Development, agriculture, and other land use practices have taken a heavy toll on temperate grasslands, fragmenting them into isolated islands and reducing their extent. Noss et al. (1995), who reviewed and summarized estimated habitat loss, degradation, and fragmentation in natural ecosystems across the United States, classified grasslands and shrublands as “critically endangered ecosystems”—ecosystems which have declined by more than 98%. Fire suppression and livestock grazing have also contributed to the decline of grasslands by facilitating further expansion of woody plants into former grasslands. The Nature Conservancy estimates that shrub encroachment has affected over 35,200 km2 (8.7 million acres) of grasslands nationwide (Gori and Enquist 2003).
Series: Grasslands of the American Southwest
Grasslands of the American Southwest - Introduction and Grassland Types
Temperate grasslands like those of the American Southwest are characterized by seasonal temperature extremes, an annual dry season, and grass-dominated vegetative cover (Finch 2004, Ford et al. 2004).
Southwestern Grassland Types
In the American Southwest, grassland types vary based on topography, soil type and precipitation. This overview considers three general grassland types: Desert grasslands and shrub-steppe, Colorado Plateau semi-desert grasslands and shrub-steppe, and Southern Plains grasslands. Because the grasslands west of the Great Plains prairies typically include a significant shrub component, this overview covers both grasslands, which are dominated by perennial grasses, and shrub-steppe communities, which are dominated by both shrubs and perennial grasses.
Desert grasslands and shrub-steppe
Desert grasslands and shrub-steppe include low elevation grass and shrub communities adjacent to the Chihuahuan, Mohave, and Sonoran deserts (Robbie 2004). Common grass species include black grama (Bouteloua eriopoda), tobosa (Pleuraphis mutica), and curly mesquite (Hilaria belangeri). Prevalent shrub species include creosote bush (Larrea tridentata), velvet mesquite (Prosopis velutina), western honey mesquite (Prosopis glandulosa var. torreyana), tarbush (Flourensia cernua), turpentine bush (Ericameria larcifolia), desert ceanothus (Ceanothus greggii), and soaptree yucca (Yucca elata).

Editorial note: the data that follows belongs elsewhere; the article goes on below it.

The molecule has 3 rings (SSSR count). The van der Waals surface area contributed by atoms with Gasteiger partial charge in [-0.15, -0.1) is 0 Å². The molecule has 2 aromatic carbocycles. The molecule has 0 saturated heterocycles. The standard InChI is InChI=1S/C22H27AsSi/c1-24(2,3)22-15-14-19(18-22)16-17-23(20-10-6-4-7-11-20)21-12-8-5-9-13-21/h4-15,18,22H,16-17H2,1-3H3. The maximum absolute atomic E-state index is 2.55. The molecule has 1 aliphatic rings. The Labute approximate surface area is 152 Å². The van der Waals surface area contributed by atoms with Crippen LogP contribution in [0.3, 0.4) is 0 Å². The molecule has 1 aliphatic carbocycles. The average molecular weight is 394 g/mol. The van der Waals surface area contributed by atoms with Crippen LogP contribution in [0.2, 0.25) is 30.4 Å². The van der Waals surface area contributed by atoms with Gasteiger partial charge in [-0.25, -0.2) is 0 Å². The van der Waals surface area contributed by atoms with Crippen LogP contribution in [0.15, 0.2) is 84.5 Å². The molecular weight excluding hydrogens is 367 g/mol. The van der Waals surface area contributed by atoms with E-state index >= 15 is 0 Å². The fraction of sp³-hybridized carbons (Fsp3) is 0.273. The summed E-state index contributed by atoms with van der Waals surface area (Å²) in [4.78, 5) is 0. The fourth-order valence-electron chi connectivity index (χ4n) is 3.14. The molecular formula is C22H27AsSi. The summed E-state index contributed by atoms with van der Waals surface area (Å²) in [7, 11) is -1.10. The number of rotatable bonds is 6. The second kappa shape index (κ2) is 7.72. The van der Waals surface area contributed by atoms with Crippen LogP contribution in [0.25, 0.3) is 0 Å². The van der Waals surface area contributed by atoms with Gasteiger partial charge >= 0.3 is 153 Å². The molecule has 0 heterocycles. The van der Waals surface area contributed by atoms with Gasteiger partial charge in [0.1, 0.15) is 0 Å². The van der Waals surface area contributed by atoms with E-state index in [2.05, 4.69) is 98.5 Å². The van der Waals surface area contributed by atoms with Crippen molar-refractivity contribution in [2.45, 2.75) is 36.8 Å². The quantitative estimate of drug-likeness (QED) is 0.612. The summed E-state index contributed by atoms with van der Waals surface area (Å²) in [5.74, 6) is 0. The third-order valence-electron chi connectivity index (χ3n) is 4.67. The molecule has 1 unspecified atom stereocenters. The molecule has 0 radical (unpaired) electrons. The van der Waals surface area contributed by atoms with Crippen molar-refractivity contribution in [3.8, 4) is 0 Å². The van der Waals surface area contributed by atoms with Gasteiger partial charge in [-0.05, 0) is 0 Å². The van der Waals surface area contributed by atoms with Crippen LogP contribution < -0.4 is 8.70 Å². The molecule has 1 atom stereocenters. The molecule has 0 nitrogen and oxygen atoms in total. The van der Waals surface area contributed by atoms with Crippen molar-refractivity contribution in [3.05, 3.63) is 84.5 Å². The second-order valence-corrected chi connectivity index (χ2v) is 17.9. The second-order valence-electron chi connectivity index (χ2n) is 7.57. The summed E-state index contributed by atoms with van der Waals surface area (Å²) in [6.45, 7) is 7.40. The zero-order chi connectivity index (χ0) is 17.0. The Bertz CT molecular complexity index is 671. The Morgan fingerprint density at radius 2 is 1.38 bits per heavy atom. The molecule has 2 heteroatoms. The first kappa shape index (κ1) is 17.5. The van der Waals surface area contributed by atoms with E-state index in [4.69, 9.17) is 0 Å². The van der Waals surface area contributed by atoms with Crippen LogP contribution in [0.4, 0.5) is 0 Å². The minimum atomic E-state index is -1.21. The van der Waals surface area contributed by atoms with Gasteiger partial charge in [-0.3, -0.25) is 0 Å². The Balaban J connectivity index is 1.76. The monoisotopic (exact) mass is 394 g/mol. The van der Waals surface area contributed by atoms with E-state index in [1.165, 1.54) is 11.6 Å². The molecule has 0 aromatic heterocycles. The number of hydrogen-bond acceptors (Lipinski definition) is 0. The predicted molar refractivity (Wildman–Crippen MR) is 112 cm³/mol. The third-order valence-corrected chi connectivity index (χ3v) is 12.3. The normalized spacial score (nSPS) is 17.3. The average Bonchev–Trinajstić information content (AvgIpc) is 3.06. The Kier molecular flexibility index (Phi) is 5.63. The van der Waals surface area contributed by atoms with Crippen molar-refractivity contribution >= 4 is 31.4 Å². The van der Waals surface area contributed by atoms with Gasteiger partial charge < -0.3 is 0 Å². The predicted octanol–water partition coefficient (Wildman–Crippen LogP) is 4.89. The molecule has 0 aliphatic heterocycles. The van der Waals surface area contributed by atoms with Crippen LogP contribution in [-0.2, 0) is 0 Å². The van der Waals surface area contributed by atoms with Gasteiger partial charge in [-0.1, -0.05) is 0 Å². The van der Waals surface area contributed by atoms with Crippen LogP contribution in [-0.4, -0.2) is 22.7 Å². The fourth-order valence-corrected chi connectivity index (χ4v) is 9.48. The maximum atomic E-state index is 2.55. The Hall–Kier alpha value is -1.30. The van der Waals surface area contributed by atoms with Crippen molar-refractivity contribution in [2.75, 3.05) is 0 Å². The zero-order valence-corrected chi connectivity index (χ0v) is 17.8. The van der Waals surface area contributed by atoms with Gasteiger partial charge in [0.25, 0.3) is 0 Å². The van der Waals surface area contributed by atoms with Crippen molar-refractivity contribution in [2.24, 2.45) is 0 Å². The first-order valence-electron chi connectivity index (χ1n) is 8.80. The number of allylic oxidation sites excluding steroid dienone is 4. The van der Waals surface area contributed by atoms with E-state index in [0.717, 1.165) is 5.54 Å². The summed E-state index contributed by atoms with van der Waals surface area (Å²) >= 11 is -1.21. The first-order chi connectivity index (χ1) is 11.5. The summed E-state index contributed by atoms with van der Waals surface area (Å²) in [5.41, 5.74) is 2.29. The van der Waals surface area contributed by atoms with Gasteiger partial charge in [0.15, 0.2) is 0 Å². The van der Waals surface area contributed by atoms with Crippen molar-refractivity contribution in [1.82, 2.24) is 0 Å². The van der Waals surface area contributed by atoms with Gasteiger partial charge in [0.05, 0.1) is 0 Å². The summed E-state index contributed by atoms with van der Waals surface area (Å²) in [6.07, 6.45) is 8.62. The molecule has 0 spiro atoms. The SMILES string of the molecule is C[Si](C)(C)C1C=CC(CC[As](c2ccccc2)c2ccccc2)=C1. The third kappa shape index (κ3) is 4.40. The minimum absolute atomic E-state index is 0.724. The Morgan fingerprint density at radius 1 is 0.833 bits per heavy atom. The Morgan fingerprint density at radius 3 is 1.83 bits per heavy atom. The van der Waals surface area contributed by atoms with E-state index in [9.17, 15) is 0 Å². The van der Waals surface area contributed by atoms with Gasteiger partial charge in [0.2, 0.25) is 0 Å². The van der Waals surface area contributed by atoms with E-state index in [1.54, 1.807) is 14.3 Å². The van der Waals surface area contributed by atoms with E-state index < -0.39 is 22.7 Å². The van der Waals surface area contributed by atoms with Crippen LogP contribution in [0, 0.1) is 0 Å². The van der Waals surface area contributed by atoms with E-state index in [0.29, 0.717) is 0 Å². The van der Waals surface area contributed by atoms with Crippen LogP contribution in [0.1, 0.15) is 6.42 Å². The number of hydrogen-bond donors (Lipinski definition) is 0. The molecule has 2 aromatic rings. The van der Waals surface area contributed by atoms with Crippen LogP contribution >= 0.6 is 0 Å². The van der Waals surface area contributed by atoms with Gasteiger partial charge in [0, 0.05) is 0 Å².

Colorado Plateau semi-desert grasslands and shrub-steppe
Colorado Plateau semi-desert grasslands and shrub-steppe occur in northern Arizona above the Mogollon Rim and in northern New Mexico (Robbie 2004), as well as in southern Utah and southwestern Colorado. These systems are found on nearly level landforms of sedimentary and igneous origin. Characteristic grass species include blue grama (Bouteloua gracilis), galleta (Pleuraphis jamesii), western wheatgrass (Pascopyrum smithii), needle and thread (Hesperostipa neomexicana), and several species of three-awn (Aristida spp.). Common shrubs include big sagebrush (Artemesia tridentata), black sagebrush (Artemesia nova), four-wing saltbush (Atriplex canescens), rabbitbrush (Ericameria nauseosa), broom snakeweed (Gutierrezia sarothrae), and several species of joint-fir (Ephedra spp.).
Southern Plains grasslands
Southern Plains grasslands consist of shortgrass and midgrass prairies occurring within semi-arid to subhumid climates (Robbie 2004). In contrast to semi-desert and Colorado Plateau grasslands, which include a significant shrub component, the prairies of the southern plains are dominated by grasses. Characteristic shortgrass prairie species include blue grama (Bouteloua gracilis), buffalo grass (Buchloe dactyloides), and western wheatgrass (Pascopyrum smithii). Little bluestem (Schizachyrium scoparium), sideoats grama (Bouteloua curipendula), and Indiangrass (Sorghastrum nutans) are typical of midgrass prairies.
Prepared by Jamie Nielson, Kelly Reeves, and Lisa Thomas, Southern Colorado Plateau Network Inventory and Monitoring Program, 2010.